Hiring a remote employee can be a nerve-racking experience, especially if it's the first time you've added a remote member to your team. You may be well-versed in traditional interview strategies, but what happens when you're hundreds of miles away from your top prospect?
Below, six entrepreneurs share their top tips for making sure a remote job candidate will be an ideal fit for your team -- before you make the commitment of extending a job offer.
1. Consider whether the potential hire has been successful before
Remote work isn't a good fit for everyone, so Andy Karuza, founder of wireless parking sensor and app maker FenSens, recommends seeking out someone with a strong record of achievement in remote work situations.
"It's always good to hire remote workers who have demonstrable experience and success working remotely in the past," he says. "Some people simply can't handle working in an unstructured environment, so you need to get a clear idea of whether they have been able to do so before. When interviewing, focus on asking questions about their results and experience working remotely."
2. Understand how the candidate communicates
"Communication is not a new idea, but I don't see enough managers talking about communication style," says Nick Eubanks, founder and CEO of digital marketing and technical SEO agency I'm From the Future. Staying informed and engaged can be extra tough with a remote team, so it's crucial to evaluate the way your potential hire communicates.
"Understanding the style of your team's internal communication, and using this to create a rubric to define what an effective remote hire will look like, has been instrumental in scaling our offshore teams for research and data gathering," says Eubanks.
3. Use behavioral interviewing
Even if you conduct an interview through video chat, it can be hard to get a feel for how a potential employee will respond to real-life situations when you've never seen him or her in action. That's why Arian Radmand, CEO and president of concierge photo printing service TurnGram, suggests using behavioral questions in your interview.
"Behavioral interviewing is the best way I know to ensure good hires," he says. "This technique involves asking situation-based questions and having candidates give concrete examples of how they behaved in certain situations. It is next to impossible to fabricate a story from your past, especially when you drill down deep to get to the bottom of the situation. It's never failed me."
4. Consider a freelance contract first
If you're nervous about adding a team member you've never met in person, you may be able to put your concerns at ease by bringing on your prospect as a freelancer before offering a permanent position.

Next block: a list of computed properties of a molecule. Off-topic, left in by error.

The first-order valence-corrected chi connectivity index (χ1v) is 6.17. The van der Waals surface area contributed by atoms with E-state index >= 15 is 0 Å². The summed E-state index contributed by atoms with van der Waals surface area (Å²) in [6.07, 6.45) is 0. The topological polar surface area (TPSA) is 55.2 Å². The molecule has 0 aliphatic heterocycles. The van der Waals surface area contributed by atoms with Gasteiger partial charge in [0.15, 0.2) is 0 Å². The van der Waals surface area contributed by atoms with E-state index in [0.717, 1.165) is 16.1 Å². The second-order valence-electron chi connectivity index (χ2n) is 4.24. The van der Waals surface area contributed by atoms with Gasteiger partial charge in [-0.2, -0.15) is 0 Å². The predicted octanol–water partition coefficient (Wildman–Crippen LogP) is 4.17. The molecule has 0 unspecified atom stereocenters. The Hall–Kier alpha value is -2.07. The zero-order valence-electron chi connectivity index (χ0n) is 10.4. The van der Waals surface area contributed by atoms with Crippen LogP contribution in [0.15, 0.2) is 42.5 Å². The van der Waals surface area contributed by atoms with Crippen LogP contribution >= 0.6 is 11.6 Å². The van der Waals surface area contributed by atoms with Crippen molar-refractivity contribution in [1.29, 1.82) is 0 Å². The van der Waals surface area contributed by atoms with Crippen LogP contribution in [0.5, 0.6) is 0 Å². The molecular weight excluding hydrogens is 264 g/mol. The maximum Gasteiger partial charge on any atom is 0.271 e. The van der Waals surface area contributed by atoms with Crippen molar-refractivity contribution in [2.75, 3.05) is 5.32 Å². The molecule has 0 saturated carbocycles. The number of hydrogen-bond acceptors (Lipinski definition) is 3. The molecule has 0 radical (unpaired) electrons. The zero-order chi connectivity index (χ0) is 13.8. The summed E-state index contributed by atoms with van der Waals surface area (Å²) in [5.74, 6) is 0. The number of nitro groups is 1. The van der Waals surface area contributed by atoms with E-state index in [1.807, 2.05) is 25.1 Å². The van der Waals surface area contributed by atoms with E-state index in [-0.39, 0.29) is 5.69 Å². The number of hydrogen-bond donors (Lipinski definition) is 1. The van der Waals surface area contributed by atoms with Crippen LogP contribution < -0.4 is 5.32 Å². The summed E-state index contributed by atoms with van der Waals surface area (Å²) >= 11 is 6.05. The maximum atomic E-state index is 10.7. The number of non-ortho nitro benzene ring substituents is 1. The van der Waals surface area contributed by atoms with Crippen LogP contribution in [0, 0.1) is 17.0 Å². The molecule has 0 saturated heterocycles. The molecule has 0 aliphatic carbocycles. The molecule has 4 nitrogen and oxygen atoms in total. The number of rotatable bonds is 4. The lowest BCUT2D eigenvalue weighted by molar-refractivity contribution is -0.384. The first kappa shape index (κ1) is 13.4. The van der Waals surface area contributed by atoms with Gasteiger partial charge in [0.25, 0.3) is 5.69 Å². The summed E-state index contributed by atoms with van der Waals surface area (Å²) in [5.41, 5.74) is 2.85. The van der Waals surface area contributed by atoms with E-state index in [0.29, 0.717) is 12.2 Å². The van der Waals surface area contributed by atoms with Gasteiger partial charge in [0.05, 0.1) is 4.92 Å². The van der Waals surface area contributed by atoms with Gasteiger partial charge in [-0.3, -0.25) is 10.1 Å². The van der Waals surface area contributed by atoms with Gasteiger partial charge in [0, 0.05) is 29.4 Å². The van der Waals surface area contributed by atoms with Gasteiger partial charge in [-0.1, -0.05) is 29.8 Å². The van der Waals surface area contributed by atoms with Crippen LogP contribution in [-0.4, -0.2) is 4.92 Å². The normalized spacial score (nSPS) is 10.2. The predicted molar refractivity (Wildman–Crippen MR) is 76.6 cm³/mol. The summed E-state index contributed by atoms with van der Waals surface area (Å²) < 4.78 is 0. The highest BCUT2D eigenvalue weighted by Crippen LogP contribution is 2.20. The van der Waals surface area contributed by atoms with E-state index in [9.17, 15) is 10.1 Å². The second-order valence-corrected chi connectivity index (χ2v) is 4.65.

"I find one of the best ways to assess the qualities of a remote candidate is to hire them on a freelance basis," says Vik Patel, CEO of VPS hosting service Future Hosting. "Give them a substantial 'audition' project to complete. It will help you assess how reliable they are and how well they communicate. Afterward, you're free to hire them full time or go in a different direction."
5. Schedule a jam session
If hiring a remote employee on a trial basis doesn't feel like the right move, consider how you can loop your prospect in with the team to simulate a typical work environment. "We've found scheduling 'jam sessions' where multiple team members are working on the same project at once is a great way to strengthen our relationships and tackle work collaboratively," says Ross Beyeler, CEO of e-commerce consultancy Growth Spark.
"These are typically video calls where members are working at the same time but not necessarily on the same issue. A test session like this with a potential hire could be a great way to vet them," says Beyeler.
6. Stay true to your company culture
"While a remote employee may not contribute to daily interactions, their fit with the company's culture is just as critical," notes Amanda Elms, CEO and founder of genetic counseling solution Metis Genetics. After all, a strong culture has a huge impact on your team's overall success.
"Because remote employees don't have interoffice accountability, a strong cultural fit will naturally help maintain the team's synergy," adds Elms. "Require qualified candidates to speak with the existing team to obtain employee insight and gain team buy-in on the right candidate."